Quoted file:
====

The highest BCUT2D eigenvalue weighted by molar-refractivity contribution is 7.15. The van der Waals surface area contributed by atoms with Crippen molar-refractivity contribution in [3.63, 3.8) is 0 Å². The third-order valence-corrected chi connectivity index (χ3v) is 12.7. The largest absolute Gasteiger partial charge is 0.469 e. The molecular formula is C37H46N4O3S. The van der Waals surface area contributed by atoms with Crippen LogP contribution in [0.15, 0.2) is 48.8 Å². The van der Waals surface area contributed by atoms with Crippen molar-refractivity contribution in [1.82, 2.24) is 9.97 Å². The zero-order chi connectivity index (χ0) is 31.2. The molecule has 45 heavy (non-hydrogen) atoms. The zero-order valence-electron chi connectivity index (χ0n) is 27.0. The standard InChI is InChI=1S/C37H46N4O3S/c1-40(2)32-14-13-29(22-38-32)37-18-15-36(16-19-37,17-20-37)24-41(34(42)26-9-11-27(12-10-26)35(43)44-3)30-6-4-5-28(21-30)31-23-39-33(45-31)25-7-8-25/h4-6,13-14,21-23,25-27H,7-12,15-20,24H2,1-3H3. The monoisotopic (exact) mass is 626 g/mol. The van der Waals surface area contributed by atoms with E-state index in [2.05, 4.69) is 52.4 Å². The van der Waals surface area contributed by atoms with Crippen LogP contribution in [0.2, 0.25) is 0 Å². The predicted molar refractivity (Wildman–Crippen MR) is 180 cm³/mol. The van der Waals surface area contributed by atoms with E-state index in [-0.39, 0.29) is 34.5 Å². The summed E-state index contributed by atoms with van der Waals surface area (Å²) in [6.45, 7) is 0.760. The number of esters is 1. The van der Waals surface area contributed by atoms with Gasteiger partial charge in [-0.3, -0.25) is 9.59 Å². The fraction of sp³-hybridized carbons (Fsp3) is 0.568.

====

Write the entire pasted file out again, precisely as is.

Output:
The highest BCUT2D eigenvalue weighted by molar-refractivity contribution is 7.15. The van der Waals surface area contributed by atoms with Crippen molar-refractivity contribution in [3.63, 3.8) is 0 Å². The third-order valence-corrected chi connectivity index (χ3v) is 12.7. The largest absolute Gasteiger partial charge is 0.469 e. The molecular formula is C37H46N4O3S. The van der Waals surface area contributed by atoms with Crippen LogP contribution in [0.15, 0.2) is 48.8 Å². The van der Waals surface area contributed by atoms with Crippen molar-refractivity contribution in [1.82, 2.24) is 9.97 Å². The zero-order chi connectivity index (χ0) is 31.2. The molecule has 45 heavy (non-hydrogen) atoms. The zero-order valence-electron chi connectivity index (χ0n) is 27.0. The standard InChI is InChI=1S/C37H46N4O3S/c1-40(2)32-14-13-29(22-38-32)37-18-15-36(16-19-37,17-20-37)24-41(34(42)26-9-11-27(12-10-26)35(43)44-3)30-6-4-5-28(21-30)31-23-39-33(45-31)25-7-8-25/h4-6,13-14,21-23,25-27H,7-12,15-20,24H2,1-3H3. The monoisotopic (exact) mass is 626 g/mol. The van der Waals surface area contributed by atoms with E-state index in [2.05, 4.69) is 52.4 Å². The van der Waals surface area contributed by atoms with Crippen LogP contribution in [0.2, 0.25) is 0 Å². The predicted molar refractivity (Wildman–Crippen MR) is 180 cm³/mol. The van der Waals surface area contributed by atoms with E-state index in [-0.39, 0.29) is 34.5 Å². The summed E-state index contributed by atoms with van der Waals surface area (Å²) in [6.45, 7) is 0.760. The number of esters is 1. The van der Waals surface area contributed by atoms with Gasteiger partial charge in [-0.3, -0.25) is 9.59 Å². The fraction of sp³-hybridized carbons (Fsp3) is 0.568.